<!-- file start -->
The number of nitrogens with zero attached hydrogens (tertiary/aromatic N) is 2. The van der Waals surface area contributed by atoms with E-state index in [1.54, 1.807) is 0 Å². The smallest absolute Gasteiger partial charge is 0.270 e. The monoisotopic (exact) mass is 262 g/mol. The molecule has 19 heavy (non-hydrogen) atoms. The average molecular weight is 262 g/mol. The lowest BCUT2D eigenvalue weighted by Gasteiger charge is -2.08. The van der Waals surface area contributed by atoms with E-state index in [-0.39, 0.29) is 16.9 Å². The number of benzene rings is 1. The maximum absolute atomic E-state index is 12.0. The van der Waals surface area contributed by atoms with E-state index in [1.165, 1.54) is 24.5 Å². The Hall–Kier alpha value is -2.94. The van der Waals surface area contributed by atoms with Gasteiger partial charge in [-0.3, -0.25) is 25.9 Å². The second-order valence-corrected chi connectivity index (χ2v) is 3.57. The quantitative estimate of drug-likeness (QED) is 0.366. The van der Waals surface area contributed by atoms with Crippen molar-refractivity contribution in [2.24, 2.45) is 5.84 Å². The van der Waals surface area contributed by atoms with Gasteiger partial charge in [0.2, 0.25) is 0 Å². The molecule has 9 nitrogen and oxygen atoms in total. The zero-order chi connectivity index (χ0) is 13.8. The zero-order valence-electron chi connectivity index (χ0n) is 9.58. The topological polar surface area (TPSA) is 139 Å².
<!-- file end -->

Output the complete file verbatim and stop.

The number of nitrogens with zero attached hydrogens (tertiary/aromatic N) is 2. The van der Waals surface area contributed by atoms with E-state index in [1.54, 1.807) is 0 Å². The smallest absolute Gasteiger partial charge is 0.270 e. The monoisotopic (exact) mass is 262 g/mol. The molecule has 19 heavy (non-hydrogen) atoms. The average molecular weight is 262 g/mol. The lowest BCUT2D eigenvalue weighted by Gasteiger charge is -2.08. The van der Waals surface area contributed by atoms with E-state index in [-0.39, 0.29) is 16.9 Å². The number of benzene rings is 1. The maximum absolute atomic E-state index is 12.0. The van der Waals surface area contributed by atoms with E-state index in [1.165, 1.54) is 24.5 Å². The Hall–Kier alpha value is -2.94. The van der Waals surface area contributed by atoms with Gasteiger partial charge in [-0.3, -0.25) is 25.9 Å². The second-order valence-corrected chi connectivity index (χ2v) is 3.57. The quantitative estimate of drug-likeness (QED) is 0.366. The van der Waals surface area contributed by atoms with Crippen molar-refractivity contribution in [2.24, 2.45) is 5.84 Å². The van der Waals surface area contributed by atoms with Gasteiger partial charge in [0.2, 0.25) is 0 Å². The molecule has 9 nitrogen and oxygen atoms in total. The zero-order chi connectivity index (χ0) is 13.8. The zero-order valence-electron chi connectivity index (χ0n) is 9.58. The topological polar surface area (TPSA) is 139 Å².